Callum O’Dowda has had a busy summer, making the move across the England-Wales border, changing clubs from Bristol City to Severnside derby rivals Cardiff City.
Six years with the Robins, the player admitted that he needed a change and a new challenge, following an injury-hit campaign last season, and he has certainly made an immediate impact at his new club, impressing the initially ambivalent Bluebird supporters with some excellent early performances for his new club.
Primarily playing on the left of a front three, O’Dowda has also shown his versatility by lining out in a number of other roles throughout the early season, and he has obviously impressed Ireland manager Stephen Kenny, who brought him back into the squad for the upcoming double-header against Scotland on Saturday and Armenia three days later.
Kenny has always made a point of name-checking the attack-minded midfielder when discussing options that were unavailable, and such has been the case throughout the injury-plagued recent seasons, it has been two years since O’Dowda last played a game for his country.
We need your consent to load this comcast-player contentWe use comcast-player to manage extra content that can set cookies on your device and collect data about your activity. Please review their details and accept them to load the content.Manage Preferences
But O’Dowda, like Robbie Brady, is looking to make up for lost time and show his attacking qualities on the international scene, hoping to be involved over the next seven days.
"I'm feeling really good," said O’Dowda, speaking at Monday’s press conference. "It has been quite a while and it always seems that when the international break comes around, I was in the middle of a long-term injury.
"I had a hamstring operation and I've had a fair share of unlucky injuries but, I'm feeling good where I'm at, and I've settled in nicely at Cardiff City as well. I'm happy to be back in the fold.
"I feel as though I have unfinished business in a way, and the gaffer here has been great with me with phone calls and checking up on me to see how I am. I want to repay that loyalty he has had in me as I did start quite a few of his early games."
The 27-year-old is also aware that he has been placed into a category of players who are prone to injury, however, he is adamant that it will not be what defines his legacy in the game.
In fact, he is confident that he is back to his best and expects to play a high level of football over this and the coming seasons for club and country.
"I'm just delighted to be back playing and back amongst the boys," said O’Dowda. "I'm grateful to still be around the setup, but I still feel I have a lot to offer.
"It was tough," he added, when asked about staying positive throughout his spells out of the game through injury. "I just felt like it was one after another, like a knock-on effect.
"But I like to think I am quite a positive person as well. I had good people around me to help, as well, which was probably the key thing. I am positive, and I always try to look at the positives in it, whether I can strengthen other areas, or analyse my game.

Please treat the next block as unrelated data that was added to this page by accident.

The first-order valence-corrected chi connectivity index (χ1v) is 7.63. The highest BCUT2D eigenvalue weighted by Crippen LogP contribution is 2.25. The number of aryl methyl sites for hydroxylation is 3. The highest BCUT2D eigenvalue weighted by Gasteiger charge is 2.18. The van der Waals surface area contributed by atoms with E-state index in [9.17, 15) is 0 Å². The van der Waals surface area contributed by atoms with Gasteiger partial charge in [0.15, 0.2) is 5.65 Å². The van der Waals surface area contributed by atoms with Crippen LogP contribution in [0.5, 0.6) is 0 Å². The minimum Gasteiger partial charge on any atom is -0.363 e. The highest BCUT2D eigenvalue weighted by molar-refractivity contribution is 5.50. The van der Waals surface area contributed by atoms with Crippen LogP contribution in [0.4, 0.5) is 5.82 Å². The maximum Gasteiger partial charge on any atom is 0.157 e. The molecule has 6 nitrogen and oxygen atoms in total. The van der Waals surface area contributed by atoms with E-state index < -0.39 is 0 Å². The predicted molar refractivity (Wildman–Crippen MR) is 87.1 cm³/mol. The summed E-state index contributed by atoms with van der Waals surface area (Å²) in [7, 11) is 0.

"I don’t want to be one of those guys when I retire and people say injuries tarnished his career or he didn’t fulfil his potential because of injuries.
"Hopefully, touch wood, this is the season I can kick on and truly just get back to my being at my best playing regular football."
Looking ahead to the two Nations League games, O’Dowda admitted that he was not sure what position he would be most suited to within the Ireland set-up, however, he stressed that he was happiest playing in a more advanced role.
And the Oxford native is keen to repay the manager for the faith that he has shown in him throughout the past few years, lauding Kenny for his personal traits, which he feels are lacking in many football managers.
"[Kenny has been] very good with contact, the odd phone call, and I guess that just shows what he’s like, not just as a manager but as a human being, which you don’t normally see a lot from managers," said O’Dowda.
"We have had private conversations, and I do learn a lot from showing that trust and loyalty to me.
"It’s a tough question, what I’m suited to? I’m not too sure," he added, when asked what he would consider his best position.
"The one I enjoy the most is probably playing higher up, further forward. But I think especially in this Ireland team, wherever on the left side, I think that could be my strongest position."
O’Dowda also took time out during the summer to support his sister, Jade, who was competing in the heptathlon at the Commonwealth Games, and took home a bronze medal, representing England.
A proud moment for big brother, who added that he really saw how talented she was, having spent a lot of time together during the Covid lockdown.
"I was extremely proud. It was lovely," said O’Dowda. "I went to watch her in Birmingham and she did fantastic.
"They always say she is the proper athlete in the family. Myself and Jade are very close. She’s worked extremely hard to get into this position.
"She did a bit of Irish dancing when she was younger, but she probably noticed that she could run and do all these different events that you do for the heptathlon, and she is exceptionally good at all of them.
"I noticed it, because I had to spend lockdown with my sister, as she was visiting and she ended up, I was going to say, she outstayed her welcome, but she definitely didn't…
"Even when we were allowed to go out, I could see how much of an athlete she was. She’s done really well to achieve what she has over the past year."
Follow the Republic of Ireland v Scotland this Saturday (kick-off 7.45pm) via our live blog on RTÉ.ie/sport and the RTÉ News app, watch live on RTÉ 2 and the RTÉ Player, or listen to national radio commentary on RTÉ Radio 1